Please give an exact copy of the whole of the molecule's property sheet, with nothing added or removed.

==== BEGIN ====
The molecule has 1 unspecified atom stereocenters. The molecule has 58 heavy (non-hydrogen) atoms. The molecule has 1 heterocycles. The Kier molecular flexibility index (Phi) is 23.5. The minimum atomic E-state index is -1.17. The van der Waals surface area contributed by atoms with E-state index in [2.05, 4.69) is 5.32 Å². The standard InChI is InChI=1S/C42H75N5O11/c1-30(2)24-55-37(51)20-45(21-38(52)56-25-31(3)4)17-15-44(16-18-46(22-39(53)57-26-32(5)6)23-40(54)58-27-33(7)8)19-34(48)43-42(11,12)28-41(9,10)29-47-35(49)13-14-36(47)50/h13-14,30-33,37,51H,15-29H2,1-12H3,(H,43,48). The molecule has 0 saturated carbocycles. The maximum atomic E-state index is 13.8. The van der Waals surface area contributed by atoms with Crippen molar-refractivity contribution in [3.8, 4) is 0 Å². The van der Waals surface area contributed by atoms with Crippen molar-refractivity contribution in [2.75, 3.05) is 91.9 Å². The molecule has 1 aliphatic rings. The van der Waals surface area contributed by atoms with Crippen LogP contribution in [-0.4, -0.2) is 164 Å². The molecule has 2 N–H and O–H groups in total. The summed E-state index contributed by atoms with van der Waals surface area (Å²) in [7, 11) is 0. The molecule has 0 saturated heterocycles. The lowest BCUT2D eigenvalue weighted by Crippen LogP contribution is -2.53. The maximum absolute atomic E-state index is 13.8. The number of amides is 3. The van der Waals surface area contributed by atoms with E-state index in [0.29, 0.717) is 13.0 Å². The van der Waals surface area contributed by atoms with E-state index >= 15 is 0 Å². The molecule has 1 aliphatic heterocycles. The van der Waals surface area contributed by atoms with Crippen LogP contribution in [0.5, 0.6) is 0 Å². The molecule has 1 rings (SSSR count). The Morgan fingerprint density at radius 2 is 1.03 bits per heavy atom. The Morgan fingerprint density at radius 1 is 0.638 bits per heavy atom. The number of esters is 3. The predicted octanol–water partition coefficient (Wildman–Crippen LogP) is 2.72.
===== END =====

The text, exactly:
The molecule has 1 unspecified atom stereocenters. The molecule has 58 heavy (non-hydrogen) atoms. The molecule has 1 heterocycles. The Kier molecular flexibility index (Phi) is 23.5. The minimum atomic E-state index is -1.17. The van der Waals surface area contributed by atoms with E-state index in [2.05, 4.69) is 5.32 Å². The standard InChI is InChI=1S/C42H75N5O11/c1-30(2)24-55-37(51)20-45(21-38(52)56-25-31(3)4)17-15-44(16-18-46(22-39(53)57-26-32(5)6)23-40(54)58-27-33(7)8)19-34(48)43-42(11,12)28-41(9,10)29-47-35(49)13-14-36(47)50/h13-14,30-33,37,51H,15-29H2,1-12H3,(H,43,48). The molecule has 0 saturated carbocycles. The maximum atomic E-state index is 13.8. The van der Waals surface area contributed by atoms with Crippen molar-refractivity contribution in [3.8, 4) is 0 Å². The van der Waals surface area contributed by atoms with Crippen molar-refractivity contribution in [2.75, 3.05) is 91.9 Å². The molecule has 1 aliphatic rings. The van der Waals surface area contributed by atoms with Crippen LogP contribution in [-0.4, -0.2) is 164 Å². The molecule has 2 N–H and O–H groups in total. The summed E-state index contributed by atoms with van der Waals surface area (Å²) in [7, 11) is 0. The molecule has 0 saturated heterocycles. The lowest BCUT2D eigenvalue weighted by Crippen LogP contribution is -2.53. The maximum absolute atomic E-state index is 13.8. The number of amides is 3. The van der Waals surface area contributed by atoms with E-state index in [0.29, 0.717) is 13.0 Å². The van der Waals surface area contributed by atoms with E-state index >= 15 is 0 Å². The molecule has 1 aliphatic heterocycles. The van der Waals surface area contributed by atoms with Crippen LogP contribution in [0.5, 0.6) is 0 Å². The molecule has 1 rings (SSSR count). The Morgan fingerprint density at radius 2 is 1.03 bits per heavy atom. The Morgan fingerprint density at radius 1 is 0.638 bits per heavy atom. The number of esters is 3. The predicted octanol–water partition coefficient (Wildman–Crippen LogP) is 2.72.